I Have No Hands Now But Yours

In this month’s reflection from the Little Brown Book Too, authors Sue and Leo Kane invite us to reflect on Saint Mary MacKillop’s deep love for those who lived in poverty.

Mary saw herself as blessed by the poor!  Just as the Sisters named in this reflection were inspired by Mary’s love in action, we too are  invited – and challenged – to live in Mary’s spirit today.

‘Seek first the poorest and most neglected of God’s vineyard…’   Mary MacKillop 1900

Mary certainly did this in her own life.  ‘Our dear Foundress had an unparalleled love for God’s poor. I don’t think I’ve met any person with such great love for the poor,’ recalled Sister Cataldus*.

Sister Denis** fills out the picture: ‘One day. I happened to be her companion in Kent Street, Sydney. It seemed to me as if a great many poor people came to us in different parts of the street as we passed along.  Many of them said, “God bless you.”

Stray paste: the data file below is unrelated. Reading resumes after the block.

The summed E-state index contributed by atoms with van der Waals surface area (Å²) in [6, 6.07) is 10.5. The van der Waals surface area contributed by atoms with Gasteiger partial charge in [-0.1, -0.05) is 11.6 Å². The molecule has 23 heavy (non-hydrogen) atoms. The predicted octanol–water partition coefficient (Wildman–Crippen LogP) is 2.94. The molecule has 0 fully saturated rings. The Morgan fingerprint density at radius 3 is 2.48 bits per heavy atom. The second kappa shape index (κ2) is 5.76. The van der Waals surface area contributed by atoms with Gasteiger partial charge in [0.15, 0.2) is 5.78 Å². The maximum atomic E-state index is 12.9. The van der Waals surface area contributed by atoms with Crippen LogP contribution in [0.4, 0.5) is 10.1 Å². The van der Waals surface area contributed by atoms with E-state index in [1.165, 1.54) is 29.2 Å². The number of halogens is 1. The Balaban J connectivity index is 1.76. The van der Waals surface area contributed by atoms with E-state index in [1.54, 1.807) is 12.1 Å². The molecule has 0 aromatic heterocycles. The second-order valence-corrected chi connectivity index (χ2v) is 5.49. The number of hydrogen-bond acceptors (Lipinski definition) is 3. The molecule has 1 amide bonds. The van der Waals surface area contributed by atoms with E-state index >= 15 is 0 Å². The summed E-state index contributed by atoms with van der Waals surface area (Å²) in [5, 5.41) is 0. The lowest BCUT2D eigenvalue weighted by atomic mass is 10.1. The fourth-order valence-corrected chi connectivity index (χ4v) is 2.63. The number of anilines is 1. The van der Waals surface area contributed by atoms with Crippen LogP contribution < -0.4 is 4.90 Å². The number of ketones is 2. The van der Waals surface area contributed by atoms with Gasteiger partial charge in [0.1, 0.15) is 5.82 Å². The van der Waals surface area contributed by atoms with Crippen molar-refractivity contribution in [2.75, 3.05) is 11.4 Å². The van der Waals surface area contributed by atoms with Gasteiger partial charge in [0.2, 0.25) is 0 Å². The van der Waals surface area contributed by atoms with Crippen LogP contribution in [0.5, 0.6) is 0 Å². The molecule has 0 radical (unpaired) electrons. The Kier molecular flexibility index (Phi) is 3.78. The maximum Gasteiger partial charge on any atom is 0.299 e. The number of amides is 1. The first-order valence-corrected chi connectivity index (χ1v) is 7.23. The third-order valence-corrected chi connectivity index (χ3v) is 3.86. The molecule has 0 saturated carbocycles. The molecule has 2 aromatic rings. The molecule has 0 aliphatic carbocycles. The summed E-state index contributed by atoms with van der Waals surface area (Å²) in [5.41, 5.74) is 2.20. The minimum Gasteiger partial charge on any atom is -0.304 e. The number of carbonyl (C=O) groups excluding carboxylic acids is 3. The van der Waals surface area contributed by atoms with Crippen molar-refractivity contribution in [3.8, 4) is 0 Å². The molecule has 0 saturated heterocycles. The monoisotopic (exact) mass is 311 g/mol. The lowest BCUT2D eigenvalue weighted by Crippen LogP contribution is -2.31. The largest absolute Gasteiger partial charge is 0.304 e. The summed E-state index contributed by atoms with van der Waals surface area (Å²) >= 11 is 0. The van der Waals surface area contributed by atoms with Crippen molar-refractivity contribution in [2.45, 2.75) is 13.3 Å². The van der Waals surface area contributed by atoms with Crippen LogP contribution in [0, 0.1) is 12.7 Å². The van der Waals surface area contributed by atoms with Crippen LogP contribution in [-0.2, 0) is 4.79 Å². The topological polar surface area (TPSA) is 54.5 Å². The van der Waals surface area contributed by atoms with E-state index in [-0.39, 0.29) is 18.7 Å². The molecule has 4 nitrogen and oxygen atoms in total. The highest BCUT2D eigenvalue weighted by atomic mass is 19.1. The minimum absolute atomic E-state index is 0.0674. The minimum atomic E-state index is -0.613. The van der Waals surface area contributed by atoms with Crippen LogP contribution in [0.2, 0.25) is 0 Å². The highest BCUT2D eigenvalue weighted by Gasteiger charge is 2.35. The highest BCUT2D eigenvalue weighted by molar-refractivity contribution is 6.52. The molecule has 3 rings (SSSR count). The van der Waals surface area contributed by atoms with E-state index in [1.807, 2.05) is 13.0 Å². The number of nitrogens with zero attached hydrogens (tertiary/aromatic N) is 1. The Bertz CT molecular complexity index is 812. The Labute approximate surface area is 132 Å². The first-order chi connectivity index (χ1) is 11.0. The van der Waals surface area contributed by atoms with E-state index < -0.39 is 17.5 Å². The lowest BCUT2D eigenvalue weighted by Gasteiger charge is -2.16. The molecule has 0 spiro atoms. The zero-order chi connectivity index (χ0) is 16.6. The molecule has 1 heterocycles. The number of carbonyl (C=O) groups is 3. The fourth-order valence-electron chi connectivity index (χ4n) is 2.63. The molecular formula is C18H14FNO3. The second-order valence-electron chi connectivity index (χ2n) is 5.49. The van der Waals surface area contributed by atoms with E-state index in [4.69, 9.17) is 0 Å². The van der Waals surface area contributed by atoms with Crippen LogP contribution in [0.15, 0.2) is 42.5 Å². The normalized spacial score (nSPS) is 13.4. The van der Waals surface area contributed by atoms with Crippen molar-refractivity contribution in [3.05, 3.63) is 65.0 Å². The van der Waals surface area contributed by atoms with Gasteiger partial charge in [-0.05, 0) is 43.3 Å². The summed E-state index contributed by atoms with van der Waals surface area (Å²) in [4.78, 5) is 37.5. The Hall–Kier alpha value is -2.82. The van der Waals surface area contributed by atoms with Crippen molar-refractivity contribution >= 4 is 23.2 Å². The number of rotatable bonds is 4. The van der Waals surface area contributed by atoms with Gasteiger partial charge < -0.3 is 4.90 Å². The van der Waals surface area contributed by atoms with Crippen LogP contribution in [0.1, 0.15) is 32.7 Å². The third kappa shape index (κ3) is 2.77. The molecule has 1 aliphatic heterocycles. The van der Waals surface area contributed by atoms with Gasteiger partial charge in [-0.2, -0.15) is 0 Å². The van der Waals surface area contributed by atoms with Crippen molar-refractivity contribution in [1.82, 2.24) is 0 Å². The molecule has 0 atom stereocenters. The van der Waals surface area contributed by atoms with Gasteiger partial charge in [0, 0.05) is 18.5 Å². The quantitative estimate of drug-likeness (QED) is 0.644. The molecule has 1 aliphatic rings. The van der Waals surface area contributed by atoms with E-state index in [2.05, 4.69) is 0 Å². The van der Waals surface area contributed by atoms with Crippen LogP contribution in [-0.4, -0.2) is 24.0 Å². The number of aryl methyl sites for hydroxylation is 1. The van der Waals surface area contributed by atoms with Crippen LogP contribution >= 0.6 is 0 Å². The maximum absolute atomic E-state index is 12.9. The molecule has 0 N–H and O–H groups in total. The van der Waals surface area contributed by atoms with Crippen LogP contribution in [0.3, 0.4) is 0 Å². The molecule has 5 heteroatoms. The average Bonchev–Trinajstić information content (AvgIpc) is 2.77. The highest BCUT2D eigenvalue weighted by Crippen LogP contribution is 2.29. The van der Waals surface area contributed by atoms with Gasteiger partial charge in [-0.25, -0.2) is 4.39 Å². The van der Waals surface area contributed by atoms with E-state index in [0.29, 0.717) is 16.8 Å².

Mother said to me:  “I love to get the blessing of these poor people.”

Mary understood that, deep down, we all have to face our own poverty.  She had a real affinity with the poor, so much so that she saw herself as receiving from them.  And, like Jesus, she set out to show them their own worth, while also assisting in practical ways.

In the tough environment of colonial Australia, Mary and her Sisters brought help to many in great need.  Some even lived in tents on the goldfields among the miners.  They valued and loved the poor.

We reflect today about what that means for us, especially in the affluent culture in which we now live.

*Sr Cataldus: Julia Breen 1881-1940       ** Sr Denis: Catherine Malone 1881-1956

“The Spirit of the Lord is upon ME, because he has appointed ME to bring good news to the poor…” (Luke 4:18)

The above reflection is an extract from The Little Brown Book Too,  pages 34-35

© Sue and Leo Kane 2011

Used with the kind permission of the publishers, St Paul’s Publications

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Art: © Hongbin Zhao

The artist has written:

Mary MacKillop’s commitment to the service of those in need knew no boundaries.  She was willing to go anywhere she could be of help.  She and her Sisters also happily endured the living conditions of the people they helped and the children they taught. I have depicted Mary in the goldfileds with a group of children, bringing them hope and support in a difficult situation. 

From:  Mary MacKillop: A Tribute: © Honeysett Press,  NSW 1995, page 79